Maggie is the youngest child of Homer and Marge, and sister to Bart and Lisa. She is often seen sucking on her red pacifier and, when she walks, she trips over her clothing and falls on her face (this running gag is used much more in earlier seasons). Being an infant, she has not learned how to talk. However, she did appear to talk in the first Tracey Ullman Show short.

Though she rarely talks, she frequently makes a characteristic sucking noise with her pacifier, which has become synonymous with the character. Her pacifier sucking noises are provided by the show's creator, Matt Groening and early producer Gabor Csupo. Maggie's occasional speaking parts and other vocalisations are currently provided by Nancy Cartwright, but she has also been voiced by guest stars James Earl Jones, Elizabeth Taylor and Jodie Foster, and by series regulars Yeardley Smith and Harry Shearer. Maggie has appeared in various media relating to The Simpsons – including video games, The Simpsons Movie, The Simpsons Ride, commercials and comic books – and has inspired an entire line of merchandise.

Marge Simpson

Marjorie Jacqueline "Marge" Simpson (née Bouvier) is a fictional character in the American animated sitcom The Simpsons and part of the eponymous family. She is voiced by Julie Kavner and first appeared on television in The Tracey Ullman Show short "Good Night" on April 19, 1987. Marge was created and designed by cartoonist Matt Groening while he was waiting in the lobby of James L. Brooks' office. Groening had been called to pitch a series of shorts based on Life in Hell but instead decided to create a new set of characters. He named the character after his mother Margaret Groening. After appearing on The Tracey Ullman Show for three seasons, the Simpson family received their own series on Fox, which debuted December 17, 1989.

Marge is the matriarch of the Simpson family. With her husband Homer, she has three children: Bart, Lisa, and Maggie. Marge is the moralistic force in her family and often provides a grounding voice in the midst of her family's antics by trying to maintain order in the Simpson household. She is often portrayed as a stereotypical television mother and is often included on lists of top "TV moms". She has appeared in other media relating to The Simpsons—including video games, The Simpsons Movie, The Simpsons Ride, commercials, and comic books—and inspired an entire line of merchandise.

Marge's distinctive blue beehive hairstyle was inspired by a combination of the Bride's in Bride of Frankenstein and the style that Margaret Groening wore in the 1960s. Julie Kavner, who was a member of the original cast of The Tracey Ullman Show, was asked to voice Marge so that more voice actors would not be needed. Kavner has won several awards for voicing Marge, including a Primetime Emmy Award for Outstanding Voice-Over Performance in 1992. She was also nominated for an Annie Award for Best Voice Acting in an Animated Feature for her performance in The Simpsons Movie. In 2000, Marge, along with the rest of her family, was awarded a star on the Hollywood Walk of Fame.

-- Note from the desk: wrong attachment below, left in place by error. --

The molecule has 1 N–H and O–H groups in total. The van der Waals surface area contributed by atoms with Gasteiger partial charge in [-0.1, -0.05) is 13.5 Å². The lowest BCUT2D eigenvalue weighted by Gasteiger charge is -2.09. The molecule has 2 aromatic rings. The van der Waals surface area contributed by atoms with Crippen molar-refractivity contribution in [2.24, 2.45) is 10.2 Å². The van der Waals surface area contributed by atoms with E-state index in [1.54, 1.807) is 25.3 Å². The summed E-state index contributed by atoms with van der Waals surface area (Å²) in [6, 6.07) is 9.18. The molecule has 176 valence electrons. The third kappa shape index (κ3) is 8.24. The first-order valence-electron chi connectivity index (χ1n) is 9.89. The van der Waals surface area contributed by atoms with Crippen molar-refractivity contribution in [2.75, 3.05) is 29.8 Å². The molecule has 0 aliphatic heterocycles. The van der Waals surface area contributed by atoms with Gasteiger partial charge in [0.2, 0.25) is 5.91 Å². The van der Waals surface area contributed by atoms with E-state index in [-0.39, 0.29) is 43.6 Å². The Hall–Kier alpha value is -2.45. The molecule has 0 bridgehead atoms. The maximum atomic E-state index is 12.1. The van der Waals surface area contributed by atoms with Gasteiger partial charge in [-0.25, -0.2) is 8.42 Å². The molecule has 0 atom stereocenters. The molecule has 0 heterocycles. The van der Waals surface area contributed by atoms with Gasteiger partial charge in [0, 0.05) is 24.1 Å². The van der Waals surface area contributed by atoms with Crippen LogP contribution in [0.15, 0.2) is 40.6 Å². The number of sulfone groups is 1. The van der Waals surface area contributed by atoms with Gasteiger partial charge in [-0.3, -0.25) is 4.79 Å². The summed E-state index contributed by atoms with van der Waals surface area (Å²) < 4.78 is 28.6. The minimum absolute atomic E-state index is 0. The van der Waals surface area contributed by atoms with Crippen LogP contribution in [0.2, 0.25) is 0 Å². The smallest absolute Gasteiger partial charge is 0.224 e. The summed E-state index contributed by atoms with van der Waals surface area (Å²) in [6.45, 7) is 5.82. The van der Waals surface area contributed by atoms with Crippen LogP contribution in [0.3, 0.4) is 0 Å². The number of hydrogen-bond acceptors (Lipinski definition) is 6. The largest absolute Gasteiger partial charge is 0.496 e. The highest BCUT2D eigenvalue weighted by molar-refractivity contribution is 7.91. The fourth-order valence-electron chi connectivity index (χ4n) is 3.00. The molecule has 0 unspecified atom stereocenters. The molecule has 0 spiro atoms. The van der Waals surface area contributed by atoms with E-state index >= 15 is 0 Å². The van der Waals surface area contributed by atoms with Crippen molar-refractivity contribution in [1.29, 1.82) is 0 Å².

Matt Groening

Matthew Abraham Groening ( (listen) GRAY-ning; born February 15, 1954) is an American cartoonist, writer, producer, animator, and voice actor. He is the creator of the comic strip Life in Hell (1977–2012) and the television series The Simpsons (1989–present), Futurama (1999–2003, 2008–2013), and Disenchantment (2018–present). The Simpsons is the longest-running U.S. primetime-television series in history and the longest-running U.S. animated series and sitcom.

Groening made his first professional cartoon sale of Life in Hell to the avant-garde Wet magazine in 1978. At its peak, the cartoon was carried in 250 weekly newspapers. Life in Hell caught the attention of James L. Brooks. In 1985, Brooks contacted Groening with the proposition of working in animation for the Fox variety show The Tracey Ullman Show. Originally, Brooks wanted Groening to adapt his Life in Hell characters for the show. Fearing the loss of ownership rights, Groening decided to create something new and came up with a cartoon family, the Simpson family, and named the members after his own parents and sisters—while Bart was an anagram of the word "brat". The shorts would be spun off into their own series The Simpsons, which has since aired 666 episodes. In 1997, Groening and former Simpsons writer David X. Cohen developed Futurama, an animated series about life in the year 3000, which premiered in 1999, running for four years on Fox, then picked up by Comedy Central for additional seasons. In 2016, Groening developed a new series for Netflix titled Disenchantment, which premiered in August 2018.